Yet at the same time, I’m always wondering, did I do enough for her?

Please tell me I did everything I could for her.

Please tell me I was a good mother.

I took family medical leave from work when Caitlin finally entered the care of hospice. I didn’t realize that two weeks after she started hospice, she would be gone.

Caitlin left me a gift that I am forever grateful for. Mother’s Day was a few days before she passed away. She gave me a beautiful Mother’s Day card that told me exactly what I needed to hear – that she loved me and loved her family. That card assured me that she knew she was loved and well cared for. I pray on those sentiments. I carry them with me.

I think what Caitlin would want to tell all women undergoing cervical cancer treatment, all women in general and, really, all people is this:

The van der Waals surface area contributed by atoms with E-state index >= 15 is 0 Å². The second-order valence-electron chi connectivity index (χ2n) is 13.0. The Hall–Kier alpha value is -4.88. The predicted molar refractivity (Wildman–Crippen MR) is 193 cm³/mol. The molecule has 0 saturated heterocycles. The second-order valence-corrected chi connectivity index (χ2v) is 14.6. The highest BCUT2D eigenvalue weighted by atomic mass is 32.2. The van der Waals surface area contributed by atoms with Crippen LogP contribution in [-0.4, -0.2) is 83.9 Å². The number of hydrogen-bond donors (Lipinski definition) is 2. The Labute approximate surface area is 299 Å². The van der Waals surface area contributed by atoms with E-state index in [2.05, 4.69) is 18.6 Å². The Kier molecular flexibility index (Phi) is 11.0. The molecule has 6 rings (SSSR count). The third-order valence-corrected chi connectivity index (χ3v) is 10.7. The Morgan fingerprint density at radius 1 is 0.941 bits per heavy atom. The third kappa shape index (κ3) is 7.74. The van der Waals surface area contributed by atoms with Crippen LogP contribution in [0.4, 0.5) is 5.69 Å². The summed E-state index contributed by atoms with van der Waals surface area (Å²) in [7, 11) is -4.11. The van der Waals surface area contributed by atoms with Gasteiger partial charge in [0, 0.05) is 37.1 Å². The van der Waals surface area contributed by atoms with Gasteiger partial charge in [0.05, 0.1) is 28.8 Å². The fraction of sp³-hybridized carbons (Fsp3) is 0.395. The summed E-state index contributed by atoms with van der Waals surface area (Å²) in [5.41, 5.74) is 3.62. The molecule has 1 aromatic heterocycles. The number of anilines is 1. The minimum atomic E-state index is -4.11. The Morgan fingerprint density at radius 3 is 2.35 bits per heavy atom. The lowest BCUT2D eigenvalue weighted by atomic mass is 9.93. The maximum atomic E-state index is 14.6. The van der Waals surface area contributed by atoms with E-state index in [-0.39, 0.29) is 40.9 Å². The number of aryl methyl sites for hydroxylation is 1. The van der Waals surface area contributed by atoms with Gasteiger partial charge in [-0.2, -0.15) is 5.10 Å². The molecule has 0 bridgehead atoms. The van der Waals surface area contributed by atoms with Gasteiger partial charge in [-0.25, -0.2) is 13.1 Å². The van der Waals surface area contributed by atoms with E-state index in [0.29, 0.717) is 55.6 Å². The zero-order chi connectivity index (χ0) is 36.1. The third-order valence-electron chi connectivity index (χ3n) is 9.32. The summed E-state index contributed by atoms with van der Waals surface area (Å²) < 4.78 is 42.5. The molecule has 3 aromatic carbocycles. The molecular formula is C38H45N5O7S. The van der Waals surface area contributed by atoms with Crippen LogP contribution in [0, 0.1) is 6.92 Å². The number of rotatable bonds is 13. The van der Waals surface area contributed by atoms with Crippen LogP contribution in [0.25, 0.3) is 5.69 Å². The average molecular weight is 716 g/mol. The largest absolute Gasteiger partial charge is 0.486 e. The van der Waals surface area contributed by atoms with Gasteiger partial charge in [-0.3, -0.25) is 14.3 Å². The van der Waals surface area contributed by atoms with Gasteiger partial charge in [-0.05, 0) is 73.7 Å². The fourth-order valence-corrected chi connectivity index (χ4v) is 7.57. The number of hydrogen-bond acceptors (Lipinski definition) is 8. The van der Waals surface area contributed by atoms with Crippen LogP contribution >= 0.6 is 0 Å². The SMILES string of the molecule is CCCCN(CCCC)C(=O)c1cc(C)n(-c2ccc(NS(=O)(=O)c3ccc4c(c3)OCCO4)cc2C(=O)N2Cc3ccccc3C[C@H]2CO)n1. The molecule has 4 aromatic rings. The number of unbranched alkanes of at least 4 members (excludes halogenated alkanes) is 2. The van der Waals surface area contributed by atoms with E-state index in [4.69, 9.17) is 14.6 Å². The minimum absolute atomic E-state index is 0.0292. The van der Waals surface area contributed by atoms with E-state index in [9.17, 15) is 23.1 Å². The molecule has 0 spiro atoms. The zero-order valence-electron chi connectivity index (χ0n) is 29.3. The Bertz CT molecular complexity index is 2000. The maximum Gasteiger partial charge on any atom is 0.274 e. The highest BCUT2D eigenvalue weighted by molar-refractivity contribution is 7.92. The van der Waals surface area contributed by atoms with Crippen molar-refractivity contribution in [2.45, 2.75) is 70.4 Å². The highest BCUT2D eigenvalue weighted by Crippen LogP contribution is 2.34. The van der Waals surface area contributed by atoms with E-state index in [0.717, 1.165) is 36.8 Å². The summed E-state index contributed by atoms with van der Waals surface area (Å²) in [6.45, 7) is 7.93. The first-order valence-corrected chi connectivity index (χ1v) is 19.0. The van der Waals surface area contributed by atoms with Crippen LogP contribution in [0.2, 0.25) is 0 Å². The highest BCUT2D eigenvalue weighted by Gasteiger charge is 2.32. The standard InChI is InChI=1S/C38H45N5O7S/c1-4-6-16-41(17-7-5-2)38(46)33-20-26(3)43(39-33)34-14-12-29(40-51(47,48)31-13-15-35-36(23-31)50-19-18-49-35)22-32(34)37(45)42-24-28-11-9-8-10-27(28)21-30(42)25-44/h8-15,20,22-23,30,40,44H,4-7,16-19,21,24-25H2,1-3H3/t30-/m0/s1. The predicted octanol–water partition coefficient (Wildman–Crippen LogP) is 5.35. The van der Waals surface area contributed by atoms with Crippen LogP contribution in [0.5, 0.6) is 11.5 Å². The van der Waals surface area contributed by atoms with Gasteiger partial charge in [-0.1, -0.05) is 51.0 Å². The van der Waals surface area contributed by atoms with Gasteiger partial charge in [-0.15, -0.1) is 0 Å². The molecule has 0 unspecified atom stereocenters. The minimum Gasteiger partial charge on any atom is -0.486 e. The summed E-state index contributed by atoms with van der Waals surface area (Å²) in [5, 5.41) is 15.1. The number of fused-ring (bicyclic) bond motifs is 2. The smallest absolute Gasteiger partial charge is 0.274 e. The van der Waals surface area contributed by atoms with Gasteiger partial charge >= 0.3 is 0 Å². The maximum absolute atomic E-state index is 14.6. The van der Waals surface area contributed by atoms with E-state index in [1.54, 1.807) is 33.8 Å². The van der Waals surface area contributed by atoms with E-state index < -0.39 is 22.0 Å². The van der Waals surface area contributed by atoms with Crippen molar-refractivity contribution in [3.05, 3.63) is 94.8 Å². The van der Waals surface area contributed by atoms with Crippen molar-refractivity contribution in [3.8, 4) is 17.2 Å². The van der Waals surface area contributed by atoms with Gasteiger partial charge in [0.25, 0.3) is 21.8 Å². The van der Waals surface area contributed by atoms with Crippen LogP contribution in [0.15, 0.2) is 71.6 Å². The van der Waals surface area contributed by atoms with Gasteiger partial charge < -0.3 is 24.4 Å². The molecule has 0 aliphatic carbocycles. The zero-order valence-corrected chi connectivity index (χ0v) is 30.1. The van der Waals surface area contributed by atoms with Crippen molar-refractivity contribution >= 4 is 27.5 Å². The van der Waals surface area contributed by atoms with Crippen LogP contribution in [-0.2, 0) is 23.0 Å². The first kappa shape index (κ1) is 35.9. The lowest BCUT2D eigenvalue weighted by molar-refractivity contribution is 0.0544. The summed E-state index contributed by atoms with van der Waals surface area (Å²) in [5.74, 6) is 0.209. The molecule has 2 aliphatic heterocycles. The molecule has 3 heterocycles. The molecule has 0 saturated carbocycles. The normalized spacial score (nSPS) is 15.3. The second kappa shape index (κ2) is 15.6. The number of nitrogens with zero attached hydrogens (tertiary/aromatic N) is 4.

• Listen to your body. Advocate for yourself.
  • None of the bullsh*t matters.
  • Cherish your time with your friends and your family.
  • Let go of FOMO (fear of missing out). If you are with your family and friends, there is nothing more important that you are missing.

I keep Caitlin alive in my mind every day. I talk to Caitlin’s friends about what is going on in their lives, and I find comfort in that. We are all friends on Facebook, and when a Facebook “memory” with Caitlin pops up for them, they share that with me.  They share photos of Caitlin at concerts, festivals, weddings and celebrations.  They share those photo memories of my beautiful daughter out enjoying the world with them. Her life was short. But she did amazing things and surrounded herself with amazing people.